Then the binding is described in the XML (using a mustache syntax).
With an XML declaration, only the names of the properties are set - for the target: text, and for source: text Source.
For executing the function in the code behind, the following syntax should be used in the XML - tap="on Tap" and for the function from the binding Context - tap="". All examples above demonstrate how to bind a UI element to a property of the binding Context.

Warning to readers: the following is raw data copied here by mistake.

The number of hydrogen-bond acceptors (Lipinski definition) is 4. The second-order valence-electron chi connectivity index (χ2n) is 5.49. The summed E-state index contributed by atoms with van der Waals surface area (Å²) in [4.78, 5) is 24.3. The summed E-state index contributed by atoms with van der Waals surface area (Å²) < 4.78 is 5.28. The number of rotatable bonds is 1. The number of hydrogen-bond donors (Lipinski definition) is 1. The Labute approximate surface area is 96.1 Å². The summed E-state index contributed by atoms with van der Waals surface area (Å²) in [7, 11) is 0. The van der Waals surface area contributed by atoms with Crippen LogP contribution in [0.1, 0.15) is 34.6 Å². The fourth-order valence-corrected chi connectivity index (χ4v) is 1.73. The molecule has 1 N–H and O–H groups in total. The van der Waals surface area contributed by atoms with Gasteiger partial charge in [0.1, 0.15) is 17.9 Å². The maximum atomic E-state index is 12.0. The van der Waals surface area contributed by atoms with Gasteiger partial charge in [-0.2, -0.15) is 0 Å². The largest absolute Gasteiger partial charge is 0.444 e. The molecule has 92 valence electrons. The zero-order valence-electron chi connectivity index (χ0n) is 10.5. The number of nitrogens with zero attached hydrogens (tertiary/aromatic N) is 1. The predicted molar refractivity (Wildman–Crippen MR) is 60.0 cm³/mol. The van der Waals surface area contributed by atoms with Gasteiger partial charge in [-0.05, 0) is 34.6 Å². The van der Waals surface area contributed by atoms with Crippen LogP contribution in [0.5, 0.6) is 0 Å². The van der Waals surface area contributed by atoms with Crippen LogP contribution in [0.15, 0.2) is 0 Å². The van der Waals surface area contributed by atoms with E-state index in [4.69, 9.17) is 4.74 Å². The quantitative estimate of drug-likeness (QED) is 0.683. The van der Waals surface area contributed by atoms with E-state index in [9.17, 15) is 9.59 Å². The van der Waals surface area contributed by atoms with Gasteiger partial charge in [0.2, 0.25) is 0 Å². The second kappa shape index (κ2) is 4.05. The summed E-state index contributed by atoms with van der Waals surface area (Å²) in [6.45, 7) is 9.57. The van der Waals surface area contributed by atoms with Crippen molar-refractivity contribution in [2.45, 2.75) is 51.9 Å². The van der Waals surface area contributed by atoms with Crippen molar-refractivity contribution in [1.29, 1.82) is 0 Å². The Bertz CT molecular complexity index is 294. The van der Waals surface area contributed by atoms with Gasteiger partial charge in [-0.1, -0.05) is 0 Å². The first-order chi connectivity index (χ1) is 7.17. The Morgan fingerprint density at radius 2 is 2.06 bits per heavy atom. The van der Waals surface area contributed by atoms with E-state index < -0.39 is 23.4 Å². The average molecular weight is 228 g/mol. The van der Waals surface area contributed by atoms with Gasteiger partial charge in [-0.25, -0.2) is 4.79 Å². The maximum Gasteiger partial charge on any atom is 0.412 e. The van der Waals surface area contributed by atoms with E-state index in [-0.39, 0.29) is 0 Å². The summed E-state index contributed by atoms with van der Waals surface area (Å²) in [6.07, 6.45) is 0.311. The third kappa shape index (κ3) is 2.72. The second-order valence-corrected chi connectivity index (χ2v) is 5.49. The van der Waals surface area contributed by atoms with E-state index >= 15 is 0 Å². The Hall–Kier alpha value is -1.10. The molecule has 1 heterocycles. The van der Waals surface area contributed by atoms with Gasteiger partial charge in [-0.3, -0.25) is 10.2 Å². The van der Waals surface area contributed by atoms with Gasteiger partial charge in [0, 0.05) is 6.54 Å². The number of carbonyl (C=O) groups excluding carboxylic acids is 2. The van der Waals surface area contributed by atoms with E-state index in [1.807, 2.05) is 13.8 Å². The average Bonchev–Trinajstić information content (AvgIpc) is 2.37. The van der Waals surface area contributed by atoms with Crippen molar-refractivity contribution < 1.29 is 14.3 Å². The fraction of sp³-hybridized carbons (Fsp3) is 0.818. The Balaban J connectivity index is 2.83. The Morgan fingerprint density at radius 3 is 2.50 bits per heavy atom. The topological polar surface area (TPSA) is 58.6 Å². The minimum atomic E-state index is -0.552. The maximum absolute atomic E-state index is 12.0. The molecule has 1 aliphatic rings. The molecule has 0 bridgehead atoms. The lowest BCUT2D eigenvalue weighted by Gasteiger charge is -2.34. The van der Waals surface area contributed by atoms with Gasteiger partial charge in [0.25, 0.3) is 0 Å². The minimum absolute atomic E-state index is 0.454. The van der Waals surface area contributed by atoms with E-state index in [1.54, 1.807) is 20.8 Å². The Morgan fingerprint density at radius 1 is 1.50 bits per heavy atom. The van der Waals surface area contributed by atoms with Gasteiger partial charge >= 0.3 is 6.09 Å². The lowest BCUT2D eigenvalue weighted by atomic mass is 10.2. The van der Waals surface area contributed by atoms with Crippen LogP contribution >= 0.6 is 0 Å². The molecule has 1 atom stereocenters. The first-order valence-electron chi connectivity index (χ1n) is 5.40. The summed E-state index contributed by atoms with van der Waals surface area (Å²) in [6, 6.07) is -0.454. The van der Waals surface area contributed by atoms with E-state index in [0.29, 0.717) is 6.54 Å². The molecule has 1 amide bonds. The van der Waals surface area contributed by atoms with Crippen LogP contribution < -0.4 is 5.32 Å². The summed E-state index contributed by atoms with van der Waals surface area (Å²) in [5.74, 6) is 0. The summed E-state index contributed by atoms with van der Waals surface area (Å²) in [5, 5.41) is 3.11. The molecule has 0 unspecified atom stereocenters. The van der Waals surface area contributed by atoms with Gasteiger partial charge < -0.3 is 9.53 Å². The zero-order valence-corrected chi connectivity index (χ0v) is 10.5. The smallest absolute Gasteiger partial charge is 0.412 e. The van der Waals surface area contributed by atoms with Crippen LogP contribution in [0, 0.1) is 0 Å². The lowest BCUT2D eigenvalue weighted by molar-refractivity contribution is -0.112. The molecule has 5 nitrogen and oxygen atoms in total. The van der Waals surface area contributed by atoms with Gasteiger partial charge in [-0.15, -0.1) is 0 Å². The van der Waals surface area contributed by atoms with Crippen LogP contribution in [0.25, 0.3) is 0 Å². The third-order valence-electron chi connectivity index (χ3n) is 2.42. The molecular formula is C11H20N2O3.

If there is only plain data, there is no property to bind, so the binding should be to the entire object.
Generally, almost every UI control could be bound to a data object (all Native Script controls are created with data binding in mind).
After your code has met the following requirements, you can use data-binding out of the box.
You can eliminate the data binding as the problem by adding a value converter and break into the debugger.
If the value is what you expected, then data binding is not your issue.
For a continuous flow of data changes, the source property needs to emit a property Change event.
An exception is not thrown when data binding breaks, so global exception handlers are of no use.